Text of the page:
Thursday, September 30, 2021

Rev. MLK Jr: Beyond “I Have a Dream”


By Kathleen McQuillen, Anti-Racism Task Force Member, First United Methodist Church, Des Moines, IA.  Reprinted with permission; first published in The Light, First Church newsletter, June 2021

Is there (anyone) who is not familiar with Rev. Martin Luther King’s I have a dream speech? Just to refresh your memory, “I have a dream that my four little children will one day live in a nation where they will not be judged by the color of their skin but by the content of their character.” 

Does anyone find fault with that statement? I would guess not.  Thus begins the great sanitizing of MLK and his revolutionary message of justice, inclusion, equality, and peace. Dr. Russell Rickford, Associate Professor of history at Cornell University makes the case expressed by numerous historians that King has been tamed and mythologized “to preserve the status quo, to mislead, and to pacify.” It helps keep King locked in the civil rights box and ignores his work to end war and expand economic rights. It keeps him locked in the pacifist box and keeps white Americans comfortable. It’s so easy to point to the sanitized King as the only appropriate model of resistance and protest.

But there is so much more to King’s message and work

Several years ago I walked across a bridge linking the US and Mexico. The walk south into Mexicowas uneventful. The walk back was a startling collection of sights, sounds, and emotions. There werechildren as young as 2 years old with their mothers, lining the bridge asking for change. The children were singing and dancing; and infants were wrapped tightly in blankets and laid against the curbs while the family begged for money to simply feed, clothe or shelter the family. Somewhere out of the recesses of my memory the words of Rev. King came to me and played over and over as I crossed the bridge. They’ve stayed with me since: “One day we must come to see the whole Jericho roadmust be transformed so that men and women are not constantly beaten and robbed as they make their way on life’s journey. True compassion is more than flinging a coin to a beggar…It comes to see that an edifice which produces beggars needs restructuring…” (

Such messages began to make white establishment Americans nervous. They wanted Dr. King only in the civil rights box. But he wasn’t to be boxed in his lifetime. He spent the last years of his life organizing the Poor Peoples Campaign and the Great March on Washington. Though Dr. King was assassinated before the march was carried out, the march and campaign went forward with poor from all over the country gathering in DC in the summer of 1968. A protest camp of 3000 people took over the Washington Mall, held their space and issued their demands for six weeks. In the decades since the wealth gap between the “haves” and “have nots” has exploded and a new Poor Peoples Campaign is taking root around the US.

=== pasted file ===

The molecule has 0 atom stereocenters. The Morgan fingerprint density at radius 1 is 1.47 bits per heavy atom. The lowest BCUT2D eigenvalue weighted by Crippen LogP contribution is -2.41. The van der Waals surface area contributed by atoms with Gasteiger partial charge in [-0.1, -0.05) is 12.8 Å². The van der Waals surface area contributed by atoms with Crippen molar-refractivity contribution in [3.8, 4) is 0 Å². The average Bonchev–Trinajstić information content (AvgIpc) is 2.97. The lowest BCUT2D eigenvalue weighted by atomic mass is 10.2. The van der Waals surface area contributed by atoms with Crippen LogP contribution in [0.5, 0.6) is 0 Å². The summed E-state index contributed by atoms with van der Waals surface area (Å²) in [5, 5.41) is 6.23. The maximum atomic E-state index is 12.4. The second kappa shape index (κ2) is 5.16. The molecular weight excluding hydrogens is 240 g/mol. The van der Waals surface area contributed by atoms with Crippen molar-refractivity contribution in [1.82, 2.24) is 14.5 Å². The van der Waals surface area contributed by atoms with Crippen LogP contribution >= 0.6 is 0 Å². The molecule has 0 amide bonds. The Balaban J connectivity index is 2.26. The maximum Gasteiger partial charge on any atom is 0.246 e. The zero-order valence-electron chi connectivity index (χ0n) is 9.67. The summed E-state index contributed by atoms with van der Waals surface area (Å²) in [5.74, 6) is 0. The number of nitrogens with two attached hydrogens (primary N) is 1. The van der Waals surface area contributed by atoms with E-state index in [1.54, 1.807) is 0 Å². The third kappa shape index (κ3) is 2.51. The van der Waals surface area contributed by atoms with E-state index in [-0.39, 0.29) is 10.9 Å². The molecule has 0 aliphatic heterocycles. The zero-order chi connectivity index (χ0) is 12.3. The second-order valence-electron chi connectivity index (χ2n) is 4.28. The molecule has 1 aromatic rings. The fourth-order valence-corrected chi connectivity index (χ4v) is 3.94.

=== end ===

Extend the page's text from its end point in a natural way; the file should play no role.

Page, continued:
In 1967, one year to the day before his death, Rev. King broke with his own allies to make a speech condemning the war in Vietnam. People were angry and wanted him to stick to only the civil rights struggle. Making clear that the struggles are not separate struggles, King told an overflowing crowd at Riverside Church in New York City: “I knew that I could never again raise my voice against the violence of the oppressed in the ghettos without having first spoken clearly to the greatest purveyor of violence in the world today – my own government…” Grieved by the impact of the war on US cities, on the poverty work, on the victims of war in US and Vietnam, Rev. King came to the conclusion that “If America’s soul becomes totally poisoned, part of the autopsy must read Vietnam. It can never be saved so long as it destroys the deepest hopes of men the world over.”

Rev. King was so much more than his I have a dream speech. If we can learn his message, even today, perhaps we can understand and connect with the young people driving the Black Lives Matter movement in our communities. Perhaps we can actually become allies and put our words and actions toward building that “Beloved community” of economic justice, inclusion, and peace for which Rev. King gave his life.

Kathleen McQuillen is with MFSA (Methodist Federation for Social Action) and founded MEPEC (Middle East Peace Education Coalition), resides in Des Moines, and is otherwise active in leadership in the peace community in Des Moines.

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